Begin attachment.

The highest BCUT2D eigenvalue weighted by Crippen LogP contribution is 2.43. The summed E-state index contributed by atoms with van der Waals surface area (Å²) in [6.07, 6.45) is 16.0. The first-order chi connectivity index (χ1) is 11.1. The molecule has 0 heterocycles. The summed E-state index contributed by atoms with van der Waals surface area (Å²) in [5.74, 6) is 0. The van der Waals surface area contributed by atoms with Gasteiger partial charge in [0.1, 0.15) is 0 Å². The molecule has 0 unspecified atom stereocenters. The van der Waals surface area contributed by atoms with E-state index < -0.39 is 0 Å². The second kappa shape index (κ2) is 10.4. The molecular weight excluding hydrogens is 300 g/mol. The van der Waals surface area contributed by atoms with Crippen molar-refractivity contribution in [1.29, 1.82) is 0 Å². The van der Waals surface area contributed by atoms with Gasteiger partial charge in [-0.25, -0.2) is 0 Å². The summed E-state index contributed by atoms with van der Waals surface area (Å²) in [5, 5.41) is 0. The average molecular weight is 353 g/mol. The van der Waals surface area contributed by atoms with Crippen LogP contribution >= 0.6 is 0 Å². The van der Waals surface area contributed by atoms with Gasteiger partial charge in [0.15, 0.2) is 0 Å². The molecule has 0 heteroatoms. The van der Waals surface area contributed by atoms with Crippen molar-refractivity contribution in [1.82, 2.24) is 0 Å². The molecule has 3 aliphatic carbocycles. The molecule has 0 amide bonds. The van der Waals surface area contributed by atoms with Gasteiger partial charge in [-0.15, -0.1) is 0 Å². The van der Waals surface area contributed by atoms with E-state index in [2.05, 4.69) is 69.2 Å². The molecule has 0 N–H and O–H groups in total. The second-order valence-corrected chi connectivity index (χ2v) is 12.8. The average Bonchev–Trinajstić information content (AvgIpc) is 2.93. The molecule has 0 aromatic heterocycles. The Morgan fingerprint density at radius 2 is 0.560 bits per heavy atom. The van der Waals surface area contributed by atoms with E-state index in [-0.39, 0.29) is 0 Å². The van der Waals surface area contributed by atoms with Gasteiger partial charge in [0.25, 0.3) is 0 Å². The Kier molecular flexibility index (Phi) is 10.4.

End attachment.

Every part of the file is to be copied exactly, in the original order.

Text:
The highest BCUT2D eigenvalue weighted by Crippen LogP contribution is 2.43. The summed E-state index contributed by atoms with van der Waals surface area (Å²) in [6.07, 6.45) is 16.0. The first-order chi connectivity index (χ1) is 11.1. The molecule has 0 heterocycles. The summed E-state index contributed by atoms with van der Waals surface area (Å²) in [5.74, 6) is 0. The van der Waals surface area contributed by atoms with Gasteiger partial charge in [0.1, 0.15) is 0 Å². The molecule has 0 unspecified atom stereocenters. The van der Waals surface area contributed by atoms with E-state index < -0.39 is 0 Å². The second kappa shape index (κ2) is 10.4. The molecular weight excluding hydrogens is 300 g/mol. The van der Waals surface area contributed by atoms with Crippen molar-refractivity contribution in [1.29, 1.82) is 0 Å². The van der Waals surface area contributed by atoms with Gasteiger partial charge in [-0.25, -0.2) is 0 Å². The summed E-state index contributed by atoms with van der Waals surface area (Å²) in [5, 5.41) is 0. The average molecular weight is 353 g/mol. The van der Waals surface area contributed by atoms with Crippen LogP contribution >= 0.6 is 0 Å². The van der Waals surface area contributed by atoms with Gasteiger partial charge in [0.15, 0.2) is 0 Å². The molecule has 0 heteroatoms. The van der Waals surface area contributed by atoms with Crippen molar-refractivity contribution in [1.82, 2.24) is 0 Å². The molecule has 3 aliphatic carbocycles. The molecule has 0 amide bonds. The van der Waals surface area contributed by atoms with Gasteiger partial charge in [-0.15, -0.1) is 0 Å². The van der Waals surface area contributed by atoms with E-state index in [2.05, 4.69) is 69.2 Å². The molecule has 0 N–H and O–H groups in total. The second-order valence-corrected chi connectivity index (χ2v) is 12.8. The average Bonchev–Trinajstić information content (AvgIpc) is 2.93. The molecule has 0 aromatic heterocycles. The Morgan fingerprint density at radius 2 is 0.560 bits per heavy atom. The van der Waals surface area contributed by atoms with E-state index in [-0.39, 0.29) is 0 Å². The van der Waals surface area contributed by atoms with Gasteiger partial charge in [0.25, 0.3) is 0 Å². The Kier molecular flexibility index (Phi) is 10.4.